coming of years; but the sight of a loved face is what renews a man's character from the fountain upwards.
One day after dinner Will took a stroll among the firs; a grave beatitude possessed him from top to toe, and he kept smiling to himself and the landscape as he went. The river ran between the stepping-stones with a pretty wimple; a bird sang loudly in the wood; the hill-tops looked immeasurably high, and as he glanced at them from time to time seemed to contemplate his movements with a beneficent but awful curiosity. His way took him to the eminence which overlooked the plain; and there he sat down upon a stone, and fell into deep and pleasant thought. The plain lay abroad with its cities and silver river; everything was asleep, except a great eddy of birds which kept rising and falling and going round and round in the blue air. He repeated Marjory's name aloud, and the sound of it gratified his ear. He shut his eyes, and her image sprang up before him, quietly luminous and attended with good thoughts. The river might run for ever; the birds fly higher and higher till they touched the stars. He saw it was empty bustle after all; for here, without stirring a foot, waiting patiently in his own narrow valley, he also had attained the better sunlight.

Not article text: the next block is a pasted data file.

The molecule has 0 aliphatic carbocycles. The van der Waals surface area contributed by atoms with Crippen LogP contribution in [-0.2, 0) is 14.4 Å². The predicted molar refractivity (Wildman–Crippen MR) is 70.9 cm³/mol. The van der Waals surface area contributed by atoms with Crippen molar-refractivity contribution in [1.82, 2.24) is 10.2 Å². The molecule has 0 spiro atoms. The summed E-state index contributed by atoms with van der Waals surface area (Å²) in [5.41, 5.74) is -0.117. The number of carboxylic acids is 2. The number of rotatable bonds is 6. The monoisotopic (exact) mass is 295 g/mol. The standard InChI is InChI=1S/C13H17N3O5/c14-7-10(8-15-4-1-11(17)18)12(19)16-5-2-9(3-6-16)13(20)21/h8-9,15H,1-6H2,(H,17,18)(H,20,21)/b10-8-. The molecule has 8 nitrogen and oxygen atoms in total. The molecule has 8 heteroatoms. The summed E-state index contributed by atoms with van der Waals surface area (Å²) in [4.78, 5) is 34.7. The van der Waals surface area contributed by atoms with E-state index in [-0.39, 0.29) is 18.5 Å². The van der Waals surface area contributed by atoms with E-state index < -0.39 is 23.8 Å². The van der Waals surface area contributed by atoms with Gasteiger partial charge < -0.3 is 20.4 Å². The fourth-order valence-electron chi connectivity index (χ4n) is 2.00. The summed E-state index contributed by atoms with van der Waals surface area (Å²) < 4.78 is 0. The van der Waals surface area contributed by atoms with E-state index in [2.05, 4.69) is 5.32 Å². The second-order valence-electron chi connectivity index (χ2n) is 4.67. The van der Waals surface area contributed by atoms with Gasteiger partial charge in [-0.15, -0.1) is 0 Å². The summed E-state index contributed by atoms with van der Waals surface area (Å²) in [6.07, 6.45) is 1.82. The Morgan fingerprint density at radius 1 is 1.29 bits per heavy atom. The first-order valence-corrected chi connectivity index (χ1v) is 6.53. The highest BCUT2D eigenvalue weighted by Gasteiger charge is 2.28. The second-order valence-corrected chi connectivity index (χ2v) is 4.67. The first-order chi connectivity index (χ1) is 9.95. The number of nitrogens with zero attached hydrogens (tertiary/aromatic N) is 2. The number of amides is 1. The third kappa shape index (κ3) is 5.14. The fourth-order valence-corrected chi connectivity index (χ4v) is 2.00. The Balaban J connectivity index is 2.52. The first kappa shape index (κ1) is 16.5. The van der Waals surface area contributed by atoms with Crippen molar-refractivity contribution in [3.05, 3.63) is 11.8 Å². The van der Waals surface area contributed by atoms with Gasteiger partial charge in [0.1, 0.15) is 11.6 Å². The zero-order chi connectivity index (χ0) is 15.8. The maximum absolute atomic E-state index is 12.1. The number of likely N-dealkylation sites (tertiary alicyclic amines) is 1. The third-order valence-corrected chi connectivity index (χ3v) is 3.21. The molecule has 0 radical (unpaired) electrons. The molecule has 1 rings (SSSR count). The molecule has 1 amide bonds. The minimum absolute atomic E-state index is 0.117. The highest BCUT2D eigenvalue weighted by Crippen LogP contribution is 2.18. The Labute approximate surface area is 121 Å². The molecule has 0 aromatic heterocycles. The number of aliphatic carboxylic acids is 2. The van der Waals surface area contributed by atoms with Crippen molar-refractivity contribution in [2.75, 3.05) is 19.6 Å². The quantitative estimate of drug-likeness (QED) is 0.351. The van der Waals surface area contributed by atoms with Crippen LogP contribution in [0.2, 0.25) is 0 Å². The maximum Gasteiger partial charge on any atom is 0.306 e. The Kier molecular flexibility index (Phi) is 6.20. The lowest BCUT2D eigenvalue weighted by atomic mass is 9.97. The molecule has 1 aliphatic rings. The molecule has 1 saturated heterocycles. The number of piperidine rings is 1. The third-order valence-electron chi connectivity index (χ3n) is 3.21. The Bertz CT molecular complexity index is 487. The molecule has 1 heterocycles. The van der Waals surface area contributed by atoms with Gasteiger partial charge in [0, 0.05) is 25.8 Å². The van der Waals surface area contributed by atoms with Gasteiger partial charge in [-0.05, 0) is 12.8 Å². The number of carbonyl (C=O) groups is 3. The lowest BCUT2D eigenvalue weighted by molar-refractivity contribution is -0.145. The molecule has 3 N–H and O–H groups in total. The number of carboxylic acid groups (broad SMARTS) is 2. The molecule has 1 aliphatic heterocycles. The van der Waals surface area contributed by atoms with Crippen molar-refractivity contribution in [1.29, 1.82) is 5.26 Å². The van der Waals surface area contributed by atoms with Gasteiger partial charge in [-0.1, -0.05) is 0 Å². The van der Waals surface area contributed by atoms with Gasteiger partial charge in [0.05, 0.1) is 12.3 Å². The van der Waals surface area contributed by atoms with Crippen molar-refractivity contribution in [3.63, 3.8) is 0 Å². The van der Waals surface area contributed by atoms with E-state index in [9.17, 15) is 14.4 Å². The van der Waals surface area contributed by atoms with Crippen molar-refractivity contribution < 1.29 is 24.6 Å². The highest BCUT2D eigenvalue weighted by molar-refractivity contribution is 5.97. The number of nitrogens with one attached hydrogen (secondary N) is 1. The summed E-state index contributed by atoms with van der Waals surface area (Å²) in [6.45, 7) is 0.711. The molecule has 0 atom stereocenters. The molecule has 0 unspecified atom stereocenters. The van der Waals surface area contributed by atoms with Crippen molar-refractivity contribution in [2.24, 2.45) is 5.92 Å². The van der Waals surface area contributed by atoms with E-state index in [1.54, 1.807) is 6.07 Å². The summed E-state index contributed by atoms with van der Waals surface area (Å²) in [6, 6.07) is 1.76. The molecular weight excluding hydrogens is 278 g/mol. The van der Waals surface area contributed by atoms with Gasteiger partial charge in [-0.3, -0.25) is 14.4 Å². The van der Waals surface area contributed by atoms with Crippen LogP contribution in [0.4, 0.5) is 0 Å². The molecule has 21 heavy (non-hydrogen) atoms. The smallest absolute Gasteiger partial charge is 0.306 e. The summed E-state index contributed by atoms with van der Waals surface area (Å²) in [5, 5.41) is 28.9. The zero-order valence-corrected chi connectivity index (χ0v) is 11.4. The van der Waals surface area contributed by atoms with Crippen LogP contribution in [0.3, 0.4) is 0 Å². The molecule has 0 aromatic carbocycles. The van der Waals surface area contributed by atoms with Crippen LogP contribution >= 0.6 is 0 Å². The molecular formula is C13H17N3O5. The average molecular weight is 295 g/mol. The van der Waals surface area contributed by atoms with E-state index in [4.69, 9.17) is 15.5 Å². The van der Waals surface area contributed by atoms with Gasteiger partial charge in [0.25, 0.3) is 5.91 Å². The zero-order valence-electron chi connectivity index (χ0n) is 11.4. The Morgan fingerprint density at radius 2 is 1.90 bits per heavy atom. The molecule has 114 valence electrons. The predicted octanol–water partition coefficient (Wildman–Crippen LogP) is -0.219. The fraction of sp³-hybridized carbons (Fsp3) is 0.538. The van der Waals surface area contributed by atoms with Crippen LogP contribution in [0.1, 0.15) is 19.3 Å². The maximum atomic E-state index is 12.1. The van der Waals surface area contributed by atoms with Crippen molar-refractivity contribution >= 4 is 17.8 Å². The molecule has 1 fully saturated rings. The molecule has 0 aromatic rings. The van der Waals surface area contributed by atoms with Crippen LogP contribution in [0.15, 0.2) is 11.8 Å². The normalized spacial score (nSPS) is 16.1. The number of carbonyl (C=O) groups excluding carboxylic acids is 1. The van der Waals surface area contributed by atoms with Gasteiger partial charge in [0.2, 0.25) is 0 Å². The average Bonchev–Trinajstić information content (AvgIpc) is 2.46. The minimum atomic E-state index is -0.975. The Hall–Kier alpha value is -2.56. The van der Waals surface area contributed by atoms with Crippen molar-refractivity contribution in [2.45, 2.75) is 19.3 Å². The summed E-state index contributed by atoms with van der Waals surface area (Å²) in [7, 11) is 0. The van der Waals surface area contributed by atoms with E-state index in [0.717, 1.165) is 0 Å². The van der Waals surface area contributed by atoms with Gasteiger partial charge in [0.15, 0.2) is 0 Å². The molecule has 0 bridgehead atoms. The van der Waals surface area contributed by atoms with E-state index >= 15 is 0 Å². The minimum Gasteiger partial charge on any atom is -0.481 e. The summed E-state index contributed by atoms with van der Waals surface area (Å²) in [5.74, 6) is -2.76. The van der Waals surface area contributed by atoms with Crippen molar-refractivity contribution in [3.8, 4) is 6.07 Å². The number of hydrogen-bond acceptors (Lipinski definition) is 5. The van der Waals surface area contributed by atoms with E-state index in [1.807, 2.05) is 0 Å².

The next day Will made a sort of declaration across the dinner-table, while the parson was filling his pipe.
"Miss Marjory," he said, "I never knew any one I liked so well as you. I am mostly a cold, unkindly sort of man; not from want of heart, but out of strangeness in my way of thinking; and people seem far